to the Right Rev. the Bishops, and to the Petitioners, &c. 8vo. 2 s. 6 d. Hay. 1775.
Among the numerous difquifitions concerning ccclefiaflical Sob. fcription, this tract is not the leaft considerable of those which have embraced the free side of che question. The Author appears to be a man of a liberal turn of mind, and master of that learning which is requisite to a thorough discussion of the subje&t. His historical deduc. tion of the rise and progress of human impofitior of human opinions in the Christian Church, and of the means unhappily used by our se. ligious directors and legislators (from the earlier ages, down to the Reformation) for contrading the terms of Christian communion,-is judicious, and satisfactory and the inferences he draws are suitable to the importance and utility of his defiga. We have not room, ac present, to enlarge; and, therefore, we shall only add, that he concludes with recommending some concelions, and alterations, which, in all probability, would greatly contribute toward composing our religious differences. On the whole, we cannot but confider this performance as equally pious and judicious; calculated to serve the interefts of Christianity in general, and of the Protettant Churches in particular; and we are of opinion that it is written in a drain which cannot fail of producing some good effect on every mind that is honeftly open to convi&tion. Art. 39. Sermons to the Condemned. Literally, intended for the
Benefit of those under Sentence of Death by the Laws of their Country : Spiritually, for all who feel themselves under Condemnation by the Law of God, and who may properly be filed Pri. soners of Hope. To which is added, an original Dialogue, beo tween the Minister and a Convict ordered for Execution. By David Edwards, Second Edition. 12mo. 2 5. Buckland, &c.
This Author appears to have engaged in the charitable act of attending some condemned malefactors, not offciously, bue by defore, at first, with some reluctance, but with the best intentions. The Attain of the Sermons may be judged of from the title. The bene. volence of the preacher entiules him to commendation.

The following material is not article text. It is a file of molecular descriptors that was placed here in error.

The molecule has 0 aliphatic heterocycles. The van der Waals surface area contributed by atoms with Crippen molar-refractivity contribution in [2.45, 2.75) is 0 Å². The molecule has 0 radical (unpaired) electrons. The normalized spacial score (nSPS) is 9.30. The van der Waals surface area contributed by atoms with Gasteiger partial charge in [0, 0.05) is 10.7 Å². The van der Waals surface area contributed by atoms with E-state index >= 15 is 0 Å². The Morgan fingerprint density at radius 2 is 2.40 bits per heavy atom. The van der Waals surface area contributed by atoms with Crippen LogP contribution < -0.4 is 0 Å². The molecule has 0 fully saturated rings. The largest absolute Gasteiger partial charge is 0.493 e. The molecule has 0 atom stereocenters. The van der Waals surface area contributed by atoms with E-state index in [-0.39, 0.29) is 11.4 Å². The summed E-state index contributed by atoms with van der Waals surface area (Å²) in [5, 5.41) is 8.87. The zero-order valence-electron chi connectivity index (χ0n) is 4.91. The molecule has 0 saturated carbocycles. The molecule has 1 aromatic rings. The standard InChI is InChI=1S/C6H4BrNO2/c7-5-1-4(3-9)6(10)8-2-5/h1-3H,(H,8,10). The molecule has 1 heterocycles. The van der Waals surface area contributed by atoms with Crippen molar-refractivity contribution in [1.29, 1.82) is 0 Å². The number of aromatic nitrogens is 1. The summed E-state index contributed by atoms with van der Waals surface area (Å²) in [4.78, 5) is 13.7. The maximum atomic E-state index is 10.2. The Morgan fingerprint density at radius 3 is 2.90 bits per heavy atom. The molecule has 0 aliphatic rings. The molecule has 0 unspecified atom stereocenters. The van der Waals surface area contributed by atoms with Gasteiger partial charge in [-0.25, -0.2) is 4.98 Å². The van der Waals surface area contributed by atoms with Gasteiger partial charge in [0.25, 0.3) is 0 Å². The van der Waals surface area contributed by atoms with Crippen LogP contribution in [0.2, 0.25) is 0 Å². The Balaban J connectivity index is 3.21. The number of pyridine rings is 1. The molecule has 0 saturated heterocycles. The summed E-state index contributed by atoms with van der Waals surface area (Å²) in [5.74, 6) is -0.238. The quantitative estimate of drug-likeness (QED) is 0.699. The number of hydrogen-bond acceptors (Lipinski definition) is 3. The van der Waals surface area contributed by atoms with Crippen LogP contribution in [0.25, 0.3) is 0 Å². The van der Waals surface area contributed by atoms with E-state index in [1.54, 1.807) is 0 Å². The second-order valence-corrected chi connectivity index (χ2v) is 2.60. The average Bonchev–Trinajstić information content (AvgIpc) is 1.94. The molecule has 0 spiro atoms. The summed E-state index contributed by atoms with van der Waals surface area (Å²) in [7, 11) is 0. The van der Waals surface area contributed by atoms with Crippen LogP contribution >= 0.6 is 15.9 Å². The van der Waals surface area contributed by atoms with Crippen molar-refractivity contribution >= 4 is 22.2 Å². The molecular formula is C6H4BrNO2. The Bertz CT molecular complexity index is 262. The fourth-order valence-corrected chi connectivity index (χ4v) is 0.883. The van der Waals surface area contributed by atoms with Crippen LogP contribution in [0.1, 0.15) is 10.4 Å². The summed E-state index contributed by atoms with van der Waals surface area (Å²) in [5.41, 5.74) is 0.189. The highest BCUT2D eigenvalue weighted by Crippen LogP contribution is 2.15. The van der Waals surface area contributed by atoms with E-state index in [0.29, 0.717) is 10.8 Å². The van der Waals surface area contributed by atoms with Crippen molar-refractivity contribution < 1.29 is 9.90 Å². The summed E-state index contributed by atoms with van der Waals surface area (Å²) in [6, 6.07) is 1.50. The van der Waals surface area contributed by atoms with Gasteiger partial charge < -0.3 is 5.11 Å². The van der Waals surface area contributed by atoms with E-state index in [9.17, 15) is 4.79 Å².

Art. 40. A Looking-Glass for the Profesors of Religion. Cone
illing of Seven Traits on Practical Subjects. I A Rod for the Sluggard, or the great Evil of Idleness represented. II. The Changes of Ephraim, or the Backslider's Warning. III. A Cad. sion to Drunkards, or the Sin of Intemperance cenfured. IV. The Canker Worm, or the Gourd of Creature Comfort withered. V. Jothuah's pious Resolution, or the Duties of Family Religion, and Household Government enforced. VI. Pererurrah, or the Danger of Discord considered. VII. Some Thoughts on occafional Prayer. By John Macgowan. izmo. 35. Keith. 1772'.
The title sufficiently specifies the contents of this volume, and to what class of Readers ihey are peculiarly adapted. Each trá&t is published separately. Mr. M. is already known as the Shaver, the Liflener, the A uchor of familiar Epiftles to Dr. Priestley, &c. Art. 41. Thirty-fix Discourses on Practical Subjects. By the
late Rev. Ben. Ibbot, D. D. Chaplain to K. Geo. I. Prebend of Wellminiter, &c. &c. 8vo. 2 vols.
1 2 s. bound. Davies, &c. 1776.
Dr. Ibbot was a learned and judicious divine, who lived in the reigns of Q. Anne, and K. Ġeo. I. To add, that he was the esteemed friend of the great and good Dr. Sam. Clarke, (to whom he was asistant-preacher at Si. James's) is saying enough to recommend his writings to all lovers of rational religion, and genuine piety.–These Discourses, however, are already well known to the Public. His ibirty Sermons were published soon after his death, which happened in the year 1725; and the fix Discourses added to the present edition, were preached on feveral public occafions, and separately published. We also find, from the brief account given of the Author and his writings, that Dr. Ibbot was the author of a translation of Puffendorf's treatise, De Habitu Religionis Cbriftiana ed Vitam Civilem. He also preached a course of Sermons at Boyle's Lečtures, which gained him great reputation. Art. 42. Leplures on that part of the Church-catechism, commonly